“Things were good at first. Great, even. That’s why you get married, right? Because you can’t imagine life without them. But time takes a toll on everything. We tried counselling, saw some people—professionals who promised us the sun and the moon—but things just kept getting worse. So one day I picked up an ARtopia—for the both of us,” she added quickly. “The AR-12 model. Not as advanced as yours, but it got the job done. We decided to give it a try. Shouting at one another wasn’t helping matters, but I thought if we could do a little more to each other—safely—that maybe we’d unearth something.”
“Did it work?”
“For a spell. We worked through our shit that way and we started liking each other a little more on the outside.”
“Then what happened?”
“A few weeks passed and she tried to cave my head in with the toaster.” Sanderson pointed to the left side of her head. “Twenty-five stitches, just under the hairline. After that, we were done.”
“Officer, I don’t see—”
“She was confused,” Sanderson interrupted. “She thought she was still inside the ’topia. She’d been using it so often she’d started to build a world of her own in there. Whatever you imagine is there, waiting for you.” She paused. “That was why we found all those scented candles in the trash—you couldn’t not imagine the smell.”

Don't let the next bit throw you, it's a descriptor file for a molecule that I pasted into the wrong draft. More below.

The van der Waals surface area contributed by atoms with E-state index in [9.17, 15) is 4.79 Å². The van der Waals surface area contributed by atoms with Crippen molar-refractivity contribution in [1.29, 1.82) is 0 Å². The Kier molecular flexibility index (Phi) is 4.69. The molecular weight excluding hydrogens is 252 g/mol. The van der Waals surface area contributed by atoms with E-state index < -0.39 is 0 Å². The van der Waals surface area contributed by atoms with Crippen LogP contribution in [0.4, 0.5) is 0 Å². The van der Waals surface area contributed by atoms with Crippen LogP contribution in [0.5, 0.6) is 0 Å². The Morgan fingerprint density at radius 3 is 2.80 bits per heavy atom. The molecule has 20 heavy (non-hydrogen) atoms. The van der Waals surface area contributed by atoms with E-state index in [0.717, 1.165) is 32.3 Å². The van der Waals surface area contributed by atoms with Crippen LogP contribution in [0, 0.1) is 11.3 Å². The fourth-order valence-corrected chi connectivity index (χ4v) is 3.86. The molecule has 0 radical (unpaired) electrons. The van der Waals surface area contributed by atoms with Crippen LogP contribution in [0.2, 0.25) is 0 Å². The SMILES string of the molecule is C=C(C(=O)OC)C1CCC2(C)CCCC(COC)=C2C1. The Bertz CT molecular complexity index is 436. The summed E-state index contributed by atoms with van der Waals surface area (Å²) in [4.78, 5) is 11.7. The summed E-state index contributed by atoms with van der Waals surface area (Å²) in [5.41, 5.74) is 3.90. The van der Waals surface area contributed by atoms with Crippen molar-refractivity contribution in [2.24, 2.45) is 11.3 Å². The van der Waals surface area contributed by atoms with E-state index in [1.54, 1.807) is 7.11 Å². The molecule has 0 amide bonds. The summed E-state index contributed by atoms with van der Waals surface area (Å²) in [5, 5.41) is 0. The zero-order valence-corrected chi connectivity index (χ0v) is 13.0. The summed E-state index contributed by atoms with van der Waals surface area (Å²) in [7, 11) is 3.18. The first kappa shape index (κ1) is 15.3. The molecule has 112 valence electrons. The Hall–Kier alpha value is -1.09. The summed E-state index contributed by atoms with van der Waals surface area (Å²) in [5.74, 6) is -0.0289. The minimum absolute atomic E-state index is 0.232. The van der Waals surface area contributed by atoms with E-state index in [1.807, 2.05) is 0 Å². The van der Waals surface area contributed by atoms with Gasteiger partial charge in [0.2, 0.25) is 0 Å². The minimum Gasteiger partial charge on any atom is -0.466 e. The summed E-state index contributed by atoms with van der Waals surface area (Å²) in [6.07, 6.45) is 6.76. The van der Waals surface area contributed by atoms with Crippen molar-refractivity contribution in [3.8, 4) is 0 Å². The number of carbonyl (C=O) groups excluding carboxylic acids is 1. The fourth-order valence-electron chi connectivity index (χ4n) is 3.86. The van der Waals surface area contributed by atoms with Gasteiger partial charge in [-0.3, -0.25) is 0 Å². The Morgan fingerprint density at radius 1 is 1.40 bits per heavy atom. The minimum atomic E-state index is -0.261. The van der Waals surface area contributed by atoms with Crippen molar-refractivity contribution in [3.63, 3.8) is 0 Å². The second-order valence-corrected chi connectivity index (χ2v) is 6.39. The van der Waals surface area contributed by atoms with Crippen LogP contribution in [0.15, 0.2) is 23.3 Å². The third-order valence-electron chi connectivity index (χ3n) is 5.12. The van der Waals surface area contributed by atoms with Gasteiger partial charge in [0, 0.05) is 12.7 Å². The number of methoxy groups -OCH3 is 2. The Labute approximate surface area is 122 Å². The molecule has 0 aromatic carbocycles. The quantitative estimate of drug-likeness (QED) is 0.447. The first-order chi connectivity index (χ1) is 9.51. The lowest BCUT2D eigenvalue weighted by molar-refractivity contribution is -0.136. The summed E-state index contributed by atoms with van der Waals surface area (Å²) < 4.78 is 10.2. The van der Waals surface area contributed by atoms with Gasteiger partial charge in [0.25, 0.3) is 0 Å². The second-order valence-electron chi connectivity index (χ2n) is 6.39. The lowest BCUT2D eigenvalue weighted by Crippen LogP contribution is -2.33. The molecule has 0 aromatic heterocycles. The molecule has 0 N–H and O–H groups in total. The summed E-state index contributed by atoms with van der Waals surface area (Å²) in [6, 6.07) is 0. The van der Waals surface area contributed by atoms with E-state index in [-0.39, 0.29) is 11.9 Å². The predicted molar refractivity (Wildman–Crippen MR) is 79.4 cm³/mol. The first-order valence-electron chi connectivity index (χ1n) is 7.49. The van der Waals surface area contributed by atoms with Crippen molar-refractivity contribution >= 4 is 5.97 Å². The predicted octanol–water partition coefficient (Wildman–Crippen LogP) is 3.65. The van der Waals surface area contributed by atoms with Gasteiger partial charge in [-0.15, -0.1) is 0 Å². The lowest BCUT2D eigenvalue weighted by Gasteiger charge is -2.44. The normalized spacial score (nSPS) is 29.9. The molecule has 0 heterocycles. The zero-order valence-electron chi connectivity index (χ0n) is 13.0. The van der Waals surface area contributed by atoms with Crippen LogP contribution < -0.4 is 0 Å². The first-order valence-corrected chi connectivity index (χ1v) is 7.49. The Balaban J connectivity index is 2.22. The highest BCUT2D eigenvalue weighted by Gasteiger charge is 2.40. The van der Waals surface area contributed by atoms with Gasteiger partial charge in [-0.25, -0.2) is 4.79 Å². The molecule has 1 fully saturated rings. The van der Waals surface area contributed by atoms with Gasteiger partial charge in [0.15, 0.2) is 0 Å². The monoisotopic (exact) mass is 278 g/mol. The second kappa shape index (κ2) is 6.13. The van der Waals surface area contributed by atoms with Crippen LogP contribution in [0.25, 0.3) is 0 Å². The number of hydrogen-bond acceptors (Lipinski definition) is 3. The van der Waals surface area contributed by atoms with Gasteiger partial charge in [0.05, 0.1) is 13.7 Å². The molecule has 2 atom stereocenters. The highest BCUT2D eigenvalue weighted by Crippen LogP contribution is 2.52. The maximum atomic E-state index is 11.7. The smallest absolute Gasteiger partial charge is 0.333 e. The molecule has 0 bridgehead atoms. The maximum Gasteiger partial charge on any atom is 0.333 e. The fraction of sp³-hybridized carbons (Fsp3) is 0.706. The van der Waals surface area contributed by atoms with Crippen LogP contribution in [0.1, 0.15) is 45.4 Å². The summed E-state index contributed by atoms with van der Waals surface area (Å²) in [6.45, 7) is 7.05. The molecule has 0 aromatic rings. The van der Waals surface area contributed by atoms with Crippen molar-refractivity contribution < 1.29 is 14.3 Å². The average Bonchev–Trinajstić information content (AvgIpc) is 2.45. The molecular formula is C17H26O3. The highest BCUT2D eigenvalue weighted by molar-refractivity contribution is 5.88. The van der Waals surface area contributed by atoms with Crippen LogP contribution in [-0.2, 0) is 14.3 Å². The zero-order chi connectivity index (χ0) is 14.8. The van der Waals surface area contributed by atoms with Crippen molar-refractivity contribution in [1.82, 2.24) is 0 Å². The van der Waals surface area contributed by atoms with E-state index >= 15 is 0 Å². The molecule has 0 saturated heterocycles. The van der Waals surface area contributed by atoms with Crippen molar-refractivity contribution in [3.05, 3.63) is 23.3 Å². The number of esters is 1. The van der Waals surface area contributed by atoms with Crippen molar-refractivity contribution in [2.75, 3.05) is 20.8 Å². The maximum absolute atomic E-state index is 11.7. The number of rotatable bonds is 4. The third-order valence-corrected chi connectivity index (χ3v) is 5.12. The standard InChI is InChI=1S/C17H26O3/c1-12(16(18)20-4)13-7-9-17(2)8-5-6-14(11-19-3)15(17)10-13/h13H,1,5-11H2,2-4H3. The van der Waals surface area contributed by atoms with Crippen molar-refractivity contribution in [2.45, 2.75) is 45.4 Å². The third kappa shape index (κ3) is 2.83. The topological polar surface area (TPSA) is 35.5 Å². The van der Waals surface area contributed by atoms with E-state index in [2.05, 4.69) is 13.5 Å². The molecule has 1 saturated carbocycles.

“This is all well and good, Officer, but I’m not your wife and I know my limits. I’ve never once gotten my realities knotted up like—”
“We found Derek Cooper.”
Sanderson nodded. “His body was discovered in a ravine a half mile from the school. He was missing half his face, Miss Winstead. It’d been burned clean off the bone.”
The revelation grew fat, filling the space between them until Elyse felt as if Sanderson’s words were pressing against her, shoving her up against the wall. When she was finally able to find her words again, she uttered, “I didn’t kill him.”
“But you wanted to. The ’topia’s flash memory archives every thought you have. You literally daydreamed about killing him for weeks.”
“I didn’t kill him,” she said again, with a bit more confidence. “I hated him, but I didn’t— I couldn’t— I would never—”
“‘Never’ is the defense of the naïve, Miss Winstead. It’s a fool’s claim. No one knows what they’d never do until they just fucking never do it.”
“But I didn’t.” Elyse started to cry.